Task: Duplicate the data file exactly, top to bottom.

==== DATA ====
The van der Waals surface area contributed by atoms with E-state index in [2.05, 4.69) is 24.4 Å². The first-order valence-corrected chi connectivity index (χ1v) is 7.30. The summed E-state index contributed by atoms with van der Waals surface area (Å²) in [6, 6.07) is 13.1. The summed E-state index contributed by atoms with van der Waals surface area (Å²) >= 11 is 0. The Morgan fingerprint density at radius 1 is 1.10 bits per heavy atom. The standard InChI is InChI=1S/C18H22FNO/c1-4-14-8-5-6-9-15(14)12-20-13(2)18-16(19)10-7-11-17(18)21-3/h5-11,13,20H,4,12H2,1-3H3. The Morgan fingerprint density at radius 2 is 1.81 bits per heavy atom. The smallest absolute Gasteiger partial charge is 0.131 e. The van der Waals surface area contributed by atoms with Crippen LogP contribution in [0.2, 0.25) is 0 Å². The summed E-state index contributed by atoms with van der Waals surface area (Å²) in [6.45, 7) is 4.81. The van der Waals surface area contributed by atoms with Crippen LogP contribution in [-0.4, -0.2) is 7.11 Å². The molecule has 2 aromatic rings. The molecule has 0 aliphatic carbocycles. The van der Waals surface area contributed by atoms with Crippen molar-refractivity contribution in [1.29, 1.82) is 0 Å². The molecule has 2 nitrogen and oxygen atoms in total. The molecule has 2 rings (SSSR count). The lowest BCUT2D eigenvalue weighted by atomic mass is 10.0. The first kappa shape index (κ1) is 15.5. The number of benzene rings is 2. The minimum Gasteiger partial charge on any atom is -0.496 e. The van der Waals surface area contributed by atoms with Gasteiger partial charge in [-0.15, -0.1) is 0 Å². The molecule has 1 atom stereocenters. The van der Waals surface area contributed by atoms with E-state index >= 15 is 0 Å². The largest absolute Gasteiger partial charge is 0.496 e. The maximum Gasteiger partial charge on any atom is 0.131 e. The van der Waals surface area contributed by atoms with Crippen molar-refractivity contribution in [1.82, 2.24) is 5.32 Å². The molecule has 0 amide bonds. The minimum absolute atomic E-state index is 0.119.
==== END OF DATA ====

The van der Waals surface area contributed by atoms with E-state index in [2.05, 4.69) is 24.4 Å². The first-order valence-corrected chi connectivity index (χ1v) is 7.30. The summed E-state index contributed by atoms with van der Waals surface area (Å²) in [6, 6.07) is 13.1. The summed E-state index contributed by atoms with van der Waals surface area (Å²) >= 11 is 0. The Morgan fingerprint density at radius 1 is 1.10 bits per heavy atom. The standard InChI is InChI=1S/C18H22FNO/c1-4-14-8-5-6-9-15(14)12-20-13(2)18-16(19)10-7-11-17(18)21-3/h5-11,13,20H,4,12H2,1-3H3. The Morgan fingerprint density at radius 2 is 1.81 bits per heavy atom. The smallest absolute Gasteiger partial charge is 0.131 e. The van der Waals surface area contributed by atoms with Crippen LogP contribution in [0.2, 0.25) is 0 Å². The summed E-state index contributed by atoms with van der Waals surface area (Å²) in [6.45, 7) is 4.81. The van der Waals surface area contributed by atoms with Crippen LogP contribution in [-0.4, -0.2) is 7.11 Å². The molecule has 2 aromatic rings. The molecule has 0 aliphatic carbocycles. The van der Waals surface area contributed by atoms with Crippen molar-refractivity contribution in [1.29, 1.82) is 0 Å². The molecule has 2 nitrogen and oxygen atoms in total. The molecule has 2 rings (SSSR count). The lowest BCUT2D eigenvalue weighted by atomic mass is 10.0. The first kappa shape index (κ1) is 15.5. The number of benzene rings is 2. The minimum Gasteiger partial charge on any atom is -0.496 e. The van der Waals surface area contributed by atoms with Gasteiger partial charge in [-0.15, -0.1) is 0 Å². The molecule has 1 atom stereocenters. The van der Waals surface area contributed by atoms with E-state index >= 15 is 0 Å². The largest absolute Gasteiger partial charge is 0.496 e. The maximum Gasteiger partial charge on any atom is 0.131 e. The van der Waals surface area contributed by atoms with Crippen molar-refractivity contribution in [1.82, 2.24) is 5.32 Å². The molecule has 0 amide bonds. The minimum absolute atomic E-state index is 0.119.